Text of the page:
Edmund Andrews helps bolster my faith in the Fiscal Times by doing a piece on the vast quantity of revenue lost through “tax expenditures”—specialized deductions that either drive the deficit up, or else force higher overall rates to pay for them:
The aggregate cost of these tax breaks hit a new milestone in 2009, according to estimates by the Treasury. In what appears to be a first, the revenue losses from tax expenditures last year — $1.08 trillion — slightly exceeded total collections of personal and corporate income taxes.
But analysts say that automatic cost escalation, which is similar to the formula-driven growth of Medicare and Social Security, could add almost $3 trillion to the public debt over the next ten years.
Accomplishing social policy through the tax code has become popular since over the years the GOP leadership has simultaneously become stupider and more dogmatically anti-tax. Consequently, it’s become politically much easier to add money to the deficit by establishing a $500 tax credit to subsidize something or other than by establishing a $500 direct expenditure to subsidize it even though the economic and budgetary consequences of these approaches are identical.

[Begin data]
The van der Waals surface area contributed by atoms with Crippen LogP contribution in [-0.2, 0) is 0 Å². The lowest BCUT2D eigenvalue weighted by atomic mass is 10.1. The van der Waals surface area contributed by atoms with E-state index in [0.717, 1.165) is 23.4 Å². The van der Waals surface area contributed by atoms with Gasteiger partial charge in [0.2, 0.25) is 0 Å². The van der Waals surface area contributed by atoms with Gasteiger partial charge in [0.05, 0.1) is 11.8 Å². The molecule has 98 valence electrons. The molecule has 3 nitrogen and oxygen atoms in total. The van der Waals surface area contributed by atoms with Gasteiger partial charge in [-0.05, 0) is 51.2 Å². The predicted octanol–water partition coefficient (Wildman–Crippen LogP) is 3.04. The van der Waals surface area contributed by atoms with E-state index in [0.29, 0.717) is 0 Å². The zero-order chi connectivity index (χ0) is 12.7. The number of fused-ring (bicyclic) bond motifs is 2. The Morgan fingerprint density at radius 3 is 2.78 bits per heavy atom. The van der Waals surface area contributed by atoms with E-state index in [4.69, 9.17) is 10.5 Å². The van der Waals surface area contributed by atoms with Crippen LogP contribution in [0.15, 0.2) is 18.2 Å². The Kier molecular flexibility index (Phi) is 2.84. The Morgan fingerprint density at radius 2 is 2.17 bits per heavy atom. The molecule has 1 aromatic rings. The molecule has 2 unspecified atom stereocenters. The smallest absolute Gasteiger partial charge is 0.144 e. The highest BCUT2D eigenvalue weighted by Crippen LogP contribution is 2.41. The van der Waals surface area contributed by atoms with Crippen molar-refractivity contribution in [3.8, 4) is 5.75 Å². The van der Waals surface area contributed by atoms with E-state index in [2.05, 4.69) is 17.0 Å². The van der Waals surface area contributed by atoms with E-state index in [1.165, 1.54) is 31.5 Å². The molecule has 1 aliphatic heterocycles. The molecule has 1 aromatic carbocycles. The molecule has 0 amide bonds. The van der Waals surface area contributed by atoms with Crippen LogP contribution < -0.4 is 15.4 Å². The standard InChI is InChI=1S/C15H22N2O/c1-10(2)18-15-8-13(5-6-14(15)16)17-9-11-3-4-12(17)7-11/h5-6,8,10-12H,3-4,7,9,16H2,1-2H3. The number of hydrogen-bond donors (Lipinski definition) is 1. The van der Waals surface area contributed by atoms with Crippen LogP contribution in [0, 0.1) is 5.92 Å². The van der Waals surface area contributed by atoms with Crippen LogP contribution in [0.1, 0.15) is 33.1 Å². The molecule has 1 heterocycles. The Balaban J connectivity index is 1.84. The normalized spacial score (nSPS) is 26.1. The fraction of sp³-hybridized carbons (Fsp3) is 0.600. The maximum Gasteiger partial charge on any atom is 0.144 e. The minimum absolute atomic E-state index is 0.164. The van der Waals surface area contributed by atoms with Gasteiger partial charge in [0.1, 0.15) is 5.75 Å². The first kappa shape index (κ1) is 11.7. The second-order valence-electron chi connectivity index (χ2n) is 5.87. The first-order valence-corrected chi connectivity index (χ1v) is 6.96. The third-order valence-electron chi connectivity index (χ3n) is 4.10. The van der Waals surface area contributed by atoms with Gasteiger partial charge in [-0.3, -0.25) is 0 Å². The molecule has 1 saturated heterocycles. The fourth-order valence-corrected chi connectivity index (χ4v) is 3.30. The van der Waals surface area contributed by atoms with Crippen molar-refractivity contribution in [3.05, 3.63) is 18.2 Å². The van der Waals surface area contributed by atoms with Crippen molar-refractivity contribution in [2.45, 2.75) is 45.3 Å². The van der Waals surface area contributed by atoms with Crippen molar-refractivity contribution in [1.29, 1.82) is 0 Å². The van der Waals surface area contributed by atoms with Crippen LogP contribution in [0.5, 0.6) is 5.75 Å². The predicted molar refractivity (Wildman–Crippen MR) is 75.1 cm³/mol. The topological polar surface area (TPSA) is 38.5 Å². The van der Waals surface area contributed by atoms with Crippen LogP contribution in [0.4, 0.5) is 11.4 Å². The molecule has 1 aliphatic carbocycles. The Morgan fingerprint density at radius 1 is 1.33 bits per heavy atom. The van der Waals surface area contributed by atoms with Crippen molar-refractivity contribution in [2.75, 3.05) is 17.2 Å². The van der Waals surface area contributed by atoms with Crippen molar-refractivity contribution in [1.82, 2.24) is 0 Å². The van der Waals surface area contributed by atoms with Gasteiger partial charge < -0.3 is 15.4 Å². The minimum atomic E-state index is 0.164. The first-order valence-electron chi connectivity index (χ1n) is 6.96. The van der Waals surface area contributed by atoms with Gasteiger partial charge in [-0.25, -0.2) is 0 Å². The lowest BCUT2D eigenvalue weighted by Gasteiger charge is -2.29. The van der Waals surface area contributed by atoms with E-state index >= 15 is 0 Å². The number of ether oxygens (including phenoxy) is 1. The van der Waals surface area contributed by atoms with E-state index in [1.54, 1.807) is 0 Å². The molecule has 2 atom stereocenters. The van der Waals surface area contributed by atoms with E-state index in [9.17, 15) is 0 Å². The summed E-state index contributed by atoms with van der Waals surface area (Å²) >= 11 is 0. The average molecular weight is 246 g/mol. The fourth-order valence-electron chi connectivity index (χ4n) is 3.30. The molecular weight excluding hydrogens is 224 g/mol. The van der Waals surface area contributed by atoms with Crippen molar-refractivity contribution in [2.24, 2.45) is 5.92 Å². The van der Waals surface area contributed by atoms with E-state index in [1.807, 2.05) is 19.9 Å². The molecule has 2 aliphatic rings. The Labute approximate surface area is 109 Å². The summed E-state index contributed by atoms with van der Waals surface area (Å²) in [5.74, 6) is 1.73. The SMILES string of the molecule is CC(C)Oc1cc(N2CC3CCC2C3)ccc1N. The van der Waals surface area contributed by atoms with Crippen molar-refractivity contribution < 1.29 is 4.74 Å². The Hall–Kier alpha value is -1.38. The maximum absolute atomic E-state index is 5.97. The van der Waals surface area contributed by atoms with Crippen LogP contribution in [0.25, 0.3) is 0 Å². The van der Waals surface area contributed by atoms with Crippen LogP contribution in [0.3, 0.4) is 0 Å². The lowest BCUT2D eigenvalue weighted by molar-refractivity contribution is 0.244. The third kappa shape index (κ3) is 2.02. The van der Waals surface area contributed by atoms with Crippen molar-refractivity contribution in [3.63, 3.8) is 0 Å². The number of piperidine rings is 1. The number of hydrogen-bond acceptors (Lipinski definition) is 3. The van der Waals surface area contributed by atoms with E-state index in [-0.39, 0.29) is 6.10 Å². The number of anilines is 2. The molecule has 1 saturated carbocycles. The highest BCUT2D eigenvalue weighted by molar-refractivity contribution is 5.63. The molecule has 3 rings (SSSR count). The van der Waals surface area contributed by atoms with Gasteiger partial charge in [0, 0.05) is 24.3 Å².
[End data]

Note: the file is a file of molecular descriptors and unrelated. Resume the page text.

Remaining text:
You can see this dynamic at work in the point of view of former Ways & Means Committee Chairman Bill Archer who at various points in the article seems to understand what Andrews is saying perfectly well and then offers:
Archer said he philosophically disagrees with the idea of equating tax breaks with spending. He said the idea of “tax expenditures” implies that the government has a full claim of ownership on people’s incomes, which he said is wrong.
It implies no such thing. The point is simply that if you establish a tax credit and pay for it by raising tax rates, that has the same consequences as establishing a direct expenditure and paying for it by raising tax rates. Similarly, if you establish a tax credit and pay for it by borrowing more, that has the same consequences as establishing a direct expenditure and paying for it by borrowing more.